Dissecting the mechanism of N6-Methyladenosine (m6A) mediated RNA translation-decay in yeast and cancer cells

A PhD project for the 2022 doctoral clinical fellows programme with Folkert van Werven (primary supervisor, Crick), Kamil Kranc (Barts Cancer Institute/QMUL) and Paolo Gallipoli (Barts Cancer Institute/QMUL)

Project description

Kamil Kranc

Clinical Professor of Haematology, CRUK Senior Cancer Research Fellow & Deputy Centre Lead and Group Leader, Barts Cancer Institute/QMUL

Paolo Gallipoli

Clinical Senior Lecturer in Haemato-Oncology & Group Leader, Barts Cancer Institute/QMUL

How gene expression is regulated during cell differentiation remains poorly understood. The Van Werven laboratory studies the molecular mechanism of gene expression changes during cell fate programming in yeast, mammalian, and cancer cells.

A widely used strategy for cells to alter gene expression is through the biochemical modifications of RNAs. As such, the mRNA N6-methyladenosise (m6A) modification is the most abundant RNA modification that alters the fate of messenger RNAs in various ways. The m6A modified transcripts can stimulate turnover of transcripts, promote translation, RNA splicing, alter transcript localization and more. The m6A mark also has essential functions in development. More recently, m6A writer and reader machinery have been identified as potential targets for cancer treatment. Specifically, in acute myeloid leukemia (AML), an aggressive clonal disorder of hematopoietic stem cells, both the m6A writer and reader protein complexes have been promising candidates for therapeutics [1-4]. 

In budding yeast, m6A is deposited on mRNAs during early meiosis where it functions to promote progression into meiosis [5]. The long-term aim is to dissect the molecular functions of m6A in regulating gene expression using yeast as a model. Given that the proteins of the m6A writing and reading machinery are conserved, we hope gain new insight how the m6A mark contributes to development and cancer progression. 

Recently we found that only one reader protein in yeast, related to YTHDF2 in mammals, interacts with m6A marked mRNAs. YTHDF2 has been implicated as therapeutic target for AML [1, 4]. In yeast, we have evidence that the reader protein directs mRNA transcripts to ribosomes for translation coupled mRNA decay (unpublished). The mechanism is yet to be identified. The goal of the project is to identify the molecular players that mediate targeting of m6A transcripts for translation coupled mRNA decay. 

For the project we will make use of the yeast genetics to identify mutants in RNA decay and translation pathways that affect m6A methylation patterns. Additionality, we will use various molecular and genomic techniques to dissect the mechanism of m6A mediated translational coupled decay. The conserved proteins identified in yeast will be further validated in AML cells as a paradigmatic model system for cancer stem cell disease (in collaboration with the Kranc lab). Briefly, we will use CRISPR-Cas9 approach to delete or mutagenize the identified m6A regulators in mouse AML cells and examine their potential to initiate and propagate AML.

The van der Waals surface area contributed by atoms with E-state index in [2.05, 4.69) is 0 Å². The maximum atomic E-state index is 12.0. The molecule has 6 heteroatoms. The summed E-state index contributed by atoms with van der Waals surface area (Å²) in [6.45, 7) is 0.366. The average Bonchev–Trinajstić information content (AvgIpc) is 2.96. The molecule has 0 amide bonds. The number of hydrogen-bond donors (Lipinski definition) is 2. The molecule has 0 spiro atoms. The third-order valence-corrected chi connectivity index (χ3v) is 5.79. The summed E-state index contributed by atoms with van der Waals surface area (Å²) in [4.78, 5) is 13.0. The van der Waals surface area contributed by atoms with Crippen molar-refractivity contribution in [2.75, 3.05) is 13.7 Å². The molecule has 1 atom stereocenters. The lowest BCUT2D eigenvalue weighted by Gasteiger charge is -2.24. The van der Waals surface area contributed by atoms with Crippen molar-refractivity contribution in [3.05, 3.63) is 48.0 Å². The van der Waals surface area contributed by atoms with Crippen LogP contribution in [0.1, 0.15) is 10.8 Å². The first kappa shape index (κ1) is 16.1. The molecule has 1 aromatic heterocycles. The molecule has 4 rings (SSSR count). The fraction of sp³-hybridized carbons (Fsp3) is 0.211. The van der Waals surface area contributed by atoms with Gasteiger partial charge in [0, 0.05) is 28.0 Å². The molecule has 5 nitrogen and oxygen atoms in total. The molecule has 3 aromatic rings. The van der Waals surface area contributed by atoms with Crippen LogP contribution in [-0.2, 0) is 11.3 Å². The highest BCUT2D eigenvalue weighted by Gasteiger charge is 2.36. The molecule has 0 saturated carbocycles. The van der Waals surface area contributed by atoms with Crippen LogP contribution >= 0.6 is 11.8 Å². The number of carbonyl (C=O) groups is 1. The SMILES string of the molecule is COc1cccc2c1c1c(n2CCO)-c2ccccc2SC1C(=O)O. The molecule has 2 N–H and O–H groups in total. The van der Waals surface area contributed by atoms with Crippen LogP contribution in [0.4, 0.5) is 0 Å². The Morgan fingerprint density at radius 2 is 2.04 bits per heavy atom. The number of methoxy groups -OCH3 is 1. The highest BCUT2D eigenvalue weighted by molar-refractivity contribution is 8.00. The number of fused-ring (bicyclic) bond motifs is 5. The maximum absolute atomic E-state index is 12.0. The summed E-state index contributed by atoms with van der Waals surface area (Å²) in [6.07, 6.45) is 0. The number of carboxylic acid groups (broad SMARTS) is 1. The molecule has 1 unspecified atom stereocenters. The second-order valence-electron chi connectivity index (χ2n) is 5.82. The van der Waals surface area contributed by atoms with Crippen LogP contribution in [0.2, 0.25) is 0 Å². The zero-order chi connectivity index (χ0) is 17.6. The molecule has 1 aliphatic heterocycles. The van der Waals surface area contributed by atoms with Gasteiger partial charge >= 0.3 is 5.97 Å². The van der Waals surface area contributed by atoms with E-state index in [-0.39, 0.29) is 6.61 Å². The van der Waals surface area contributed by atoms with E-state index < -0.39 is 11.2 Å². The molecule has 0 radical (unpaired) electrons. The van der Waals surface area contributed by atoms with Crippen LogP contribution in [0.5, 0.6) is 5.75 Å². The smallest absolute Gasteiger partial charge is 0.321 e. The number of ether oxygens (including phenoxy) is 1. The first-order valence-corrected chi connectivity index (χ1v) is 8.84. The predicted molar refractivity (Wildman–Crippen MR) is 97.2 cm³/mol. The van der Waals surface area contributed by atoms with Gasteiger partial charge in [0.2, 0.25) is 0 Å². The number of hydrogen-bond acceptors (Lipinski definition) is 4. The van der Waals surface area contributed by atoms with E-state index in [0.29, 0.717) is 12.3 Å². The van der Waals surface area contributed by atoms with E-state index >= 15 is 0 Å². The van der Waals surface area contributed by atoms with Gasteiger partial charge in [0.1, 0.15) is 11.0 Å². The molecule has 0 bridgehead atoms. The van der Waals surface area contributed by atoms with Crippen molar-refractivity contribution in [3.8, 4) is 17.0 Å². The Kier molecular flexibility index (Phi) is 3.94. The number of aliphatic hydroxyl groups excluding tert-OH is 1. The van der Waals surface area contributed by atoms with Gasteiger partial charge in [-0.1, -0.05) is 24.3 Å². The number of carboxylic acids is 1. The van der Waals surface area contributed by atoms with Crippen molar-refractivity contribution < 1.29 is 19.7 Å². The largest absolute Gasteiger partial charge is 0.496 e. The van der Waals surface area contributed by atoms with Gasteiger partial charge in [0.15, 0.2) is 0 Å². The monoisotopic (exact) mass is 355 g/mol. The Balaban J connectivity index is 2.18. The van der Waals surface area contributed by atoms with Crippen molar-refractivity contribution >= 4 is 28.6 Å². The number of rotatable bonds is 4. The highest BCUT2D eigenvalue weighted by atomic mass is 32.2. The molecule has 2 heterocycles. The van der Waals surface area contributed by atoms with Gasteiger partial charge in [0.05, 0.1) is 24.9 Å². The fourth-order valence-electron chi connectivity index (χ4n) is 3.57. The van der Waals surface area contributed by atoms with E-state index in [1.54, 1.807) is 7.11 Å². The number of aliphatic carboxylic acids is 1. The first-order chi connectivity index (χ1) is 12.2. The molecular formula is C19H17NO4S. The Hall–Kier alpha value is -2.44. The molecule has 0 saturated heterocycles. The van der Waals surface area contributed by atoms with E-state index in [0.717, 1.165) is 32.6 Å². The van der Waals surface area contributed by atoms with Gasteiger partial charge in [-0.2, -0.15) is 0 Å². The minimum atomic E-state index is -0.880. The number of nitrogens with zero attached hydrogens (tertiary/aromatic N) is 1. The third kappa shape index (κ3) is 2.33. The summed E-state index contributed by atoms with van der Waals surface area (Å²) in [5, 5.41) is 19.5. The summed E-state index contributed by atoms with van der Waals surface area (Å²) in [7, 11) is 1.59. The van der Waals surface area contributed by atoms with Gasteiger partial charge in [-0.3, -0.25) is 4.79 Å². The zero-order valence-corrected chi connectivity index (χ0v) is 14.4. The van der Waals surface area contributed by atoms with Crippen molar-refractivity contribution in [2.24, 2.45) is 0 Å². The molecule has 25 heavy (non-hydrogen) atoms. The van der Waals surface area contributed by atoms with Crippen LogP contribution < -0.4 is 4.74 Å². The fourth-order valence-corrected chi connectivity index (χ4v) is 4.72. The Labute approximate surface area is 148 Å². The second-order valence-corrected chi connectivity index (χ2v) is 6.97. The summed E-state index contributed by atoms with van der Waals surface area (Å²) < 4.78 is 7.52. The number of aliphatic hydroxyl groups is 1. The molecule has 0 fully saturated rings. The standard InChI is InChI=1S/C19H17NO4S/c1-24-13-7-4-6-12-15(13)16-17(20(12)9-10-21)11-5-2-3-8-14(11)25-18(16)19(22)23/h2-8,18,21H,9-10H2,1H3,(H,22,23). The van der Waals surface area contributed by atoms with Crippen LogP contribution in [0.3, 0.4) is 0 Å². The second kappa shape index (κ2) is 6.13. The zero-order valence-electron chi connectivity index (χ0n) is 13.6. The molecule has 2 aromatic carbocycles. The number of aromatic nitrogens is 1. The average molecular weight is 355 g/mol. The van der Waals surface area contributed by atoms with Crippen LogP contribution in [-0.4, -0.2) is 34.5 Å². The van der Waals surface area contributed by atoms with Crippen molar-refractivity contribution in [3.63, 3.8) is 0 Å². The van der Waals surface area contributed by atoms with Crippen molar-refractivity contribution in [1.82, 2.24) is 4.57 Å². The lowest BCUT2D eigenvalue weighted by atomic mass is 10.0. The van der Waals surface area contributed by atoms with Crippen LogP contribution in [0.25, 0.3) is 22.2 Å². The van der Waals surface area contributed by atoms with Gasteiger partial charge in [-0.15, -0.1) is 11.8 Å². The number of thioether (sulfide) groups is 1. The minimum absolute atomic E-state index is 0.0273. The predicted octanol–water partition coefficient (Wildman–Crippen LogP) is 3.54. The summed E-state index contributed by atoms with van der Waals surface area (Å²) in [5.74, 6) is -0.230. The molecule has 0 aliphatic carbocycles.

This project will combine the strengths of yeast genetics (in van Werven’s lab) to reveal novel m6A regulators and functionally interrogate their significance in AML (in the Kranc lab). Given the recent discoveries indicating that the m6A pathway is druggable with therapeutic potential in cancer, our work may reveal novel therapeutic targets which will be applicable to many malignancies [1, 4]. Thus, this work will form the basis for drug discovery against new m6A regulators which we will identify and validate as key players in AML. 

The ideal candidate must have a strong interest in basic science (required) and ideally research experience in molecular biology, biochemistry, genomics, or cancer biology (desired).

The partner institution for this project is Barts Cancer Institute/QMUL.


  1. Paris, J., Morgan, M., Campos, J., Spencer, G. J., Shmakova, A., Ivanova, I., . . . Kranc, K. R. (2019). Targeting the RNA m(6)A Reader YTHDF2 Selectively Compromises Cancer Stem Cells in Acute Myeloid Leukemia. Cell Stem Cell 25: 137-148 e136.
  2. Barbieri, I., Tzelepis, K., Pandolfini, L., Shi, J., Millan-Zambrano, G., Robson, S. C., . . . Kouzarides, T. (2017). Promoter-bound METTL3 maintains myeloid leukaemia by m(6)A-dependent translation control. Nature 552: 126-131.
  3. Yankova, E., Blackaby, W., Albertella, M., Rak, J., De Braekeleer, E., Tsagkogeorga, G., . . . Kouzarides, T. (2021). Small-molecule inhibition of METTL3 as a strategy against myeloid leukaemia. Nature 593: 597-601.
  4. Mapperley, C., van de Lagemaat, L. N., Lawson, H., Tavosanis, A., Paris, J., Campos, J., . . . Kranc, K. R. (2021). The mRNA m6A reader YTHDF2 suppresses proinflammatory pathways and sustains hematopoietic stem cell function. J Exp Med 218. 
  5. Schwartz, S., Agarwala, S. D., Mumbach, M. R., Jovanovic, M., Mertins, P., Shishkin, A., . . . Regev, A. (2013). High-resolution mapping reveals a conserved, widespread, dynamic mRNA methylation program in yeast meiosis. Cell 155: 1409-1421.